Exeter native John Murtha proposed that steps be taken to name one of the streets in Exeter after Ann Bernatitus, a United States Navy nurse known as one of the Angels of Mercy who served in World War II. After the war, Bernatitus, who was born and raised in Exeter, returned to the borough and lived at the intersection of Valley and Battle Avenue. Bernatitus was cited for her heroism in caring for wounded under heavy fire during the Japanese takeover of Bataan and Corregidor and was one of the last Americans to escape Corregidor. During a daring rescue, she joined six Army officers and six Navy officers along with other nurses as they slipped out of Manila Bay to board the submarine U.S.S. Spearfish. Bernatitus was the second person awarded the Legion of Merit Award medal for her service under dangerous conditions but was the first person in the United States Naval Service to be so decorated. Bernatitus passed away in March of 2003 at the age of 91 and is buried at St. Casimir’s Cemetery in Pittston.
1960 – 57 YEARS AGO
The Sunday Dispatch published the High School News which listed social and scholastic activities. Those who were reporters at their respective schools were Carol Schoner, West Pittston; Elizabeth Acquilina, Pittston; Ruth White and Jule Terry, Hughestown; Lorraine Perrins, Pittston Twp; Eleanor Jennings, Avoca; Sandy Sarnak, St. John’s; Mary Grace and Anne Zikoski, Moosic; Mary Ann Wojik and Gloria Romanowski, Jenkins Twp.; Deanna Steckman, Wyoming; Geraldine Szymanski, Duryea.
A Speed Queen wringer washer could be purchased for only $99.95 at Radio City Shopping Center, Broad Street, Pittston. The business accepted the customer’s old washer as down payment. One could buy a brand new Mercury Monterey or Comet for $2,631 or $1,998, respectively, at Julio Motors, 295 S. Main St., Pittston.
The Fort Pittston Parent Teacher Association announced newly elected officers: Ida Sarago, Mary Bosco, Eleanor Garzella, Mary Tighe, Mary Mooney, Monica Joyce, Josephine Fasciana, Leora Fulkerson and Catherine Klimashiewfski.
Pittston assistant city solicitor, Attorney J. Earl Langan, discovered a little known Pennsylvania law which he believed made Daylight Saving Time illegal in Pennsylvania and deemed those observing in West Pittston, Wyoming, Pittston Township, Avoca, Wilkes-Barre and Scranton as breaking the law. The statue, in Volume 1 of Purdon’s Digest, A Digest of Pennsylvania Statues from 1700 to 1903, compiled by John Purdon Esq., includes a Chapter IV. Time: Section 171, Uniform Standard Time which states in short, On and after the first day of July, Anno Deomini, one thousand eight hundred and eighty-seven, the mean solar time of the seventy-fifth meridian of longitude west of Greenwich, commonly called eastern standard time shall be the sole and uniform legal standard of time throughout this Commonwealth and on and after the date aforesaid all days shall everywhere be taken to begin and end in accordance with said standard.” The statue, though, went on to state that, “When the standard time shall be advanced, for any portion of the year, by any act of Congress, now in force or hereafter passed, the time so fixed by such act of Congress shall be the standard time of this Commonwealth for such portion of the year.” By 1966, more that 100 million Americans were observing Daylight Saving Time. Congress passed the Uniform Time Act of that year which was signed by President Lyndon Johnson. The act was to “simplify the official pattern of where and when Daylight Saving Time is applied within the U.S.” Prior to this law, each state worked out its own plan for the dates of beginning and ending of Daylight Saving Time.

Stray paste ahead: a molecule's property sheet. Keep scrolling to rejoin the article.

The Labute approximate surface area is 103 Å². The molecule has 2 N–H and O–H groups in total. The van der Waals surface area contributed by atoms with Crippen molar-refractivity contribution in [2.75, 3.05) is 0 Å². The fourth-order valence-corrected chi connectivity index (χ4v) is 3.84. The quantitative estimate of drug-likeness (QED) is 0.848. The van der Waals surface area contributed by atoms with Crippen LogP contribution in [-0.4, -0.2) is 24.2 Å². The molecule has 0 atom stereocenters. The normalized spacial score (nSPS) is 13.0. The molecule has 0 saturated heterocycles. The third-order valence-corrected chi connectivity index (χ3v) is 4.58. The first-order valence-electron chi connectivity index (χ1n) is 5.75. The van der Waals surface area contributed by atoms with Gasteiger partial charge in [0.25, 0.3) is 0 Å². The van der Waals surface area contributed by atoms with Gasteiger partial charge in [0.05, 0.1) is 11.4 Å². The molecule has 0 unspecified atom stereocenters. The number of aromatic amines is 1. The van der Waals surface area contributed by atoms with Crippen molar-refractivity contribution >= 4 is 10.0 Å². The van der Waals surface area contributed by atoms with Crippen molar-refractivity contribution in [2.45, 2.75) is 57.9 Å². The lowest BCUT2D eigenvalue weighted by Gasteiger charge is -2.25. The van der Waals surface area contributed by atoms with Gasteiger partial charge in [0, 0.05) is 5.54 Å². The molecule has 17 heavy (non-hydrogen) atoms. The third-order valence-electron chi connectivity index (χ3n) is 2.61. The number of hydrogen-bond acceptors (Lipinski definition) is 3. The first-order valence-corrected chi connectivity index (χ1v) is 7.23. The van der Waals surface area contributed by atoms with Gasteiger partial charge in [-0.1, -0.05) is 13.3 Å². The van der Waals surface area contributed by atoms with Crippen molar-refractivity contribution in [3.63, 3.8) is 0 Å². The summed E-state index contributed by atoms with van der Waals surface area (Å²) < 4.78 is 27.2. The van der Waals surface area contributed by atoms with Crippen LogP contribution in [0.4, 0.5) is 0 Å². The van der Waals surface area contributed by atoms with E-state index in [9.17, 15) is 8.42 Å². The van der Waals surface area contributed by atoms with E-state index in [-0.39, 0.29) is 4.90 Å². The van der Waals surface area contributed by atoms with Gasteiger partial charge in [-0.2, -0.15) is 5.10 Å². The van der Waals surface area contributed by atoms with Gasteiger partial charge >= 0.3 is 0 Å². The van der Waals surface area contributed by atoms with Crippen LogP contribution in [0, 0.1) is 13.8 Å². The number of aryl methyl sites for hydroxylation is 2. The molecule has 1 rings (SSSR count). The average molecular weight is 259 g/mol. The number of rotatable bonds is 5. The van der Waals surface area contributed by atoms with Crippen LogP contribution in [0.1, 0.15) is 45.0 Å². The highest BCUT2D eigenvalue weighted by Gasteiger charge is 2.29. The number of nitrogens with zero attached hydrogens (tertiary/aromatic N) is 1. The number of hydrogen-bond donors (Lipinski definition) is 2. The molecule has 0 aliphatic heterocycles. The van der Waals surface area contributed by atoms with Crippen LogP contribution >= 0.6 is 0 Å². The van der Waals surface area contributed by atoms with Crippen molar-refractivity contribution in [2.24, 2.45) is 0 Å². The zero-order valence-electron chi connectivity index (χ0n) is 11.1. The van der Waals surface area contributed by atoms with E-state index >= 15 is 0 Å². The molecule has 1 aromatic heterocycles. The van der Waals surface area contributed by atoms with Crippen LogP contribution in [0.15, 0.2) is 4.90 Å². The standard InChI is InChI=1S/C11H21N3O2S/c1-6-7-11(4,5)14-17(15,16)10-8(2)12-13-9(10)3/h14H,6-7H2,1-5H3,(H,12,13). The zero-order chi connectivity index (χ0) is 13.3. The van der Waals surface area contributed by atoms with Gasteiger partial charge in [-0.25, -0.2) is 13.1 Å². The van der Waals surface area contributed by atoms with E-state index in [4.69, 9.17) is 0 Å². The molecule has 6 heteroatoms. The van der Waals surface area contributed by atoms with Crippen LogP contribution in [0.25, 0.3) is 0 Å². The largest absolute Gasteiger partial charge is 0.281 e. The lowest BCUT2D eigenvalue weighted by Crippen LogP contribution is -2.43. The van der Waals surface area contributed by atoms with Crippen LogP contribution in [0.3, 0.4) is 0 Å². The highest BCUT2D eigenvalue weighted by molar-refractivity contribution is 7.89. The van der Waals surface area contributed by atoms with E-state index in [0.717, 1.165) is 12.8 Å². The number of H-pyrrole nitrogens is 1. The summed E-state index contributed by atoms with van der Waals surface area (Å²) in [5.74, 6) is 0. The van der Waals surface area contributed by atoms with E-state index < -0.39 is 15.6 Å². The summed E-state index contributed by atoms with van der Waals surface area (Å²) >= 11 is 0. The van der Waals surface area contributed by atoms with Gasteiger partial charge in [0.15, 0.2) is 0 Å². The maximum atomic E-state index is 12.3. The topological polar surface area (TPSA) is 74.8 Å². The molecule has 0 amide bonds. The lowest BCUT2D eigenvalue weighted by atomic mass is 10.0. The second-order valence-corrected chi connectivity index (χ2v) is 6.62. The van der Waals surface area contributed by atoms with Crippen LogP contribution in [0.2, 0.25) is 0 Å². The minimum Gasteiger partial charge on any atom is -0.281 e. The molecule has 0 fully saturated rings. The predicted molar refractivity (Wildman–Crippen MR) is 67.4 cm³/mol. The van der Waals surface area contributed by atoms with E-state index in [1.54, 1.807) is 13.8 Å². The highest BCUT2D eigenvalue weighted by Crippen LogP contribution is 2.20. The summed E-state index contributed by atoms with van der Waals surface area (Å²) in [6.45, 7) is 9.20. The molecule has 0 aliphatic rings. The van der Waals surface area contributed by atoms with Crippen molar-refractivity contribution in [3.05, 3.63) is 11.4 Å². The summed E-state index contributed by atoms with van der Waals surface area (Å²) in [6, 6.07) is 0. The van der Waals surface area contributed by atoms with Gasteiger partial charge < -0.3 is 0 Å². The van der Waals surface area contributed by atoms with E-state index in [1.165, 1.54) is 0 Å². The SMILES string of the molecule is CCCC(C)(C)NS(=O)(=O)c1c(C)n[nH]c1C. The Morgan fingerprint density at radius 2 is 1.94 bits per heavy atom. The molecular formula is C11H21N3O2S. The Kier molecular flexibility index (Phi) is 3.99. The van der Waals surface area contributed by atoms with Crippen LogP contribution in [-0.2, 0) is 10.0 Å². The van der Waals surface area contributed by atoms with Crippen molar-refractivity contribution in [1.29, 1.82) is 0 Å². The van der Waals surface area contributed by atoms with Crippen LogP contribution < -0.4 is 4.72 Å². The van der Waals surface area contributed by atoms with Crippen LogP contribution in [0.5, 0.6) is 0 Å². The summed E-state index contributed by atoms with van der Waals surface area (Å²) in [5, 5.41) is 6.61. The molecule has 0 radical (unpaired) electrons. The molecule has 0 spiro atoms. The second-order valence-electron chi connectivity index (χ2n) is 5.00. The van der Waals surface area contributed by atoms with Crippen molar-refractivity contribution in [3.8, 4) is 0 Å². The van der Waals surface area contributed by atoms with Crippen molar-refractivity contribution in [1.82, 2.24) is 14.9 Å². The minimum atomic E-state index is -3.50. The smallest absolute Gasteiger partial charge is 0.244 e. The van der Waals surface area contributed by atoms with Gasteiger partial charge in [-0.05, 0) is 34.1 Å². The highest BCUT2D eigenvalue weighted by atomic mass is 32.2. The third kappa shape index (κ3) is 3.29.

This day in history:
1700 – William Penn began monthly meetings for blacks advocating emancipation
1955 – 81st Kentucky Derby: Bill Shoemaker aboard Swaps wins in 2:01.8
1960 – U.S.S.R. announces Francis Gary Powers confessed to being a CIA spy
1966 – Mamas and Papas “Monday Monday” hits No. 1
1970 – “Long and Winding Road” becomes Beatles’ last American release
1975 – President Ford declares an end to “Vietnam Era”